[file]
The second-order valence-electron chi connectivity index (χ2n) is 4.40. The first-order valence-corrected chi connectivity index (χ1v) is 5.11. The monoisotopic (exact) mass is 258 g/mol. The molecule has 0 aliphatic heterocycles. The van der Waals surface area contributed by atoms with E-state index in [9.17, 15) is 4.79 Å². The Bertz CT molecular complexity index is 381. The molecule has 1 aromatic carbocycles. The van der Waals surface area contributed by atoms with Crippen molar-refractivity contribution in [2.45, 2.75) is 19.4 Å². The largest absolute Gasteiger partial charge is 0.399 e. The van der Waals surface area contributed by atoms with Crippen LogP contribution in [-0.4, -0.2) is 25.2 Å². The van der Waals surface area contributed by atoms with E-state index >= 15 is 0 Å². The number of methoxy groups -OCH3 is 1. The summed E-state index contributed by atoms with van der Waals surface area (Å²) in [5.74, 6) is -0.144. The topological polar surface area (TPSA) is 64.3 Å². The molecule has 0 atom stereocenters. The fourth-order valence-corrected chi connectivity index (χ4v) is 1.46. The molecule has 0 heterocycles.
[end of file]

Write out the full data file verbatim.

The second-order valence-electron chi connectivity index (χ2n) is 4.40. The first-order valence-corrected chi connectivity index (χ1v) is 5.11. The monoisotopic (exact) mass is 258 g/mol. The molecule has 0 aliphatic heterocycles. The van der Waals surface area contributed by atoms with E-state index in [9.17, 15) is 4.79 Å². The Bertz CT molecular complexity index is 381. The molecule has 1 aromatic carbocycles. The van der Waals surface area contributed by atoms with Crippen molar-refractivity contribution in [2.45, 2.75) is 19.4 Å². The largest absolute Gasteiger partial charge is 0.399 e. The van der Waals surface area contributed by atoms with Crippen LogP contribution in [-0.4, -0.2) is 25.2 Å². The van der Waals surface area contributed by atoms with E-state index >= 15 is 0 Å². The number of methoxy groups -OCH3 is 1. The summed E-state index contributed by atoms with van der Waals surface area (Å²) in [5.74, 6) is -0.144. The topological polar surface area (TPSA) is 64.3 Å². The molecule has 0 atom stereocenters. The fourth-order valence-corrected chi connectivity index (χ4v) is 1.46. The molecule has 0 heterocycles.